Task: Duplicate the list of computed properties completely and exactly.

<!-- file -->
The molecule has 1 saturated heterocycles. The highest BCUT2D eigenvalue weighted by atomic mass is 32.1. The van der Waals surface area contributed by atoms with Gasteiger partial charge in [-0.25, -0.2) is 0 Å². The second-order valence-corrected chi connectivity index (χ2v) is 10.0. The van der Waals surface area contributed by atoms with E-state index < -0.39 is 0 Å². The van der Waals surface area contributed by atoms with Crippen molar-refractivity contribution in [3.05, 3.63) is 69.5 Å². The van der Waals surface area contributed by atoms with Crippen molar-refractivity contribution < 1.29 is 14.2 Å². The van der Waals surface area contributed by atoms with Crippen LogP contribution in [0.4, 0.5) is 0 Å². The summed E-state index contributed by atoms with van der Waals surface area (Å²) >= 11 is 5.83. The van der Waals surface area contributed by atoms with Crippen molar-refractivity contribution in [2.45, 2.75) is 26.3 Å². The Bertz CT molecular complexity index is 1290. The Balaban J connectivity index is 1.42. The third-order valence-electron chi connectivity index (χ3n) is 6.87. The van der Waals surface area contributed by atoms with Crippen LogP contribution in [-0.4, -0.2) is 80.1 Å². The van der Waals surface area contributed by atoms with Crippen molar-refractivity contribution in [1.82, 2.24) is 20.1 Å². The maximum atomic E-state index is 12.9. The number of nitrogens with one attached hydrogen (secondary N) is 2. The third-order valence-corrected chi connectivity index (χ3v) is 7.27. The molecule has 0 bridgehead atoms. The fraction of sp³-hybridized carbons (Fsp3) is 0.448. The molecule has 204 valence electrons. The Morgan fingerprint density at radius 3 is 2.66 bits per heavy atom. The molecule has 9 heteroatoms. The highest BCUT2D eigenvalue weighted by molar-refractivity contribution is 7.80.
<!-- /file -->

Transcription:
The molecule has 1 saturated heterocycles. The highest BCUT2D eigenvalue weighted by atomic mass is 32.1. The van der Waals surface area contributed by atoms with Gasteiger partial charge in [-0.25, -0.2) is 0 Å². The second-order valence-corrected chi connectivity index (χ2v) is 10.0. The van der Waals surface area contributed by atoms with E-state index < -0.39 is 0 Å². The van der Waals surface area contributed by atoms with Crippen molar-refractivity contribution in [3.05, 3.63) is 69.5 Å². The van der Waals surface area contributed by atoms with Crippen molar-refractivity contribution < 1.29 is 14.2 Å². The van der Waals surface area contributed by atoms with Crippen LogP contribution in [0.4, 0.5) is 0 Å². The summed E-state index contributed by atoms with van der Waals surface area (Å²) >= 11 is 5.83. The van der Waals surface area contributed by atoms with Crippen molar-refractivity contribution in [2.45, 2.75) is 26.3 Å². The Bertz CT molecular complexity index is 1290. The Balaban J connectivity index is 1.42. The third-order valence-electron chi connectivity index (χ3n) is 6.87. The van der Waals surface area contributed by atoms with Crippen LogP contribution in [-0.4, -0.2) is 80.1 Å². The van der Waals surface area contributed by atoms with Crippen molar-refractivity contribution in [1.82, 2.24) is 20.1 Å². The maximum atomic E-state index is 12.9. The number of nitrogens with one attached hydrogen (secondary N) is 2. The third-order valence-corrected chi connectivity index (χ3v) is 7.27. The molecule has 0 bridgehead atoms. The fraction of sp³-hybridized carbons (Fsp3) is 0.448. The molecule has 204 valence electrons. The Morgan fingerprint density at radius 3 is 2.66 bits per heavy atom. The molecule has 9 heteroatoms. The highest BCUT2D eigenvalue weighted by molar-refractivity contribution is 7.80.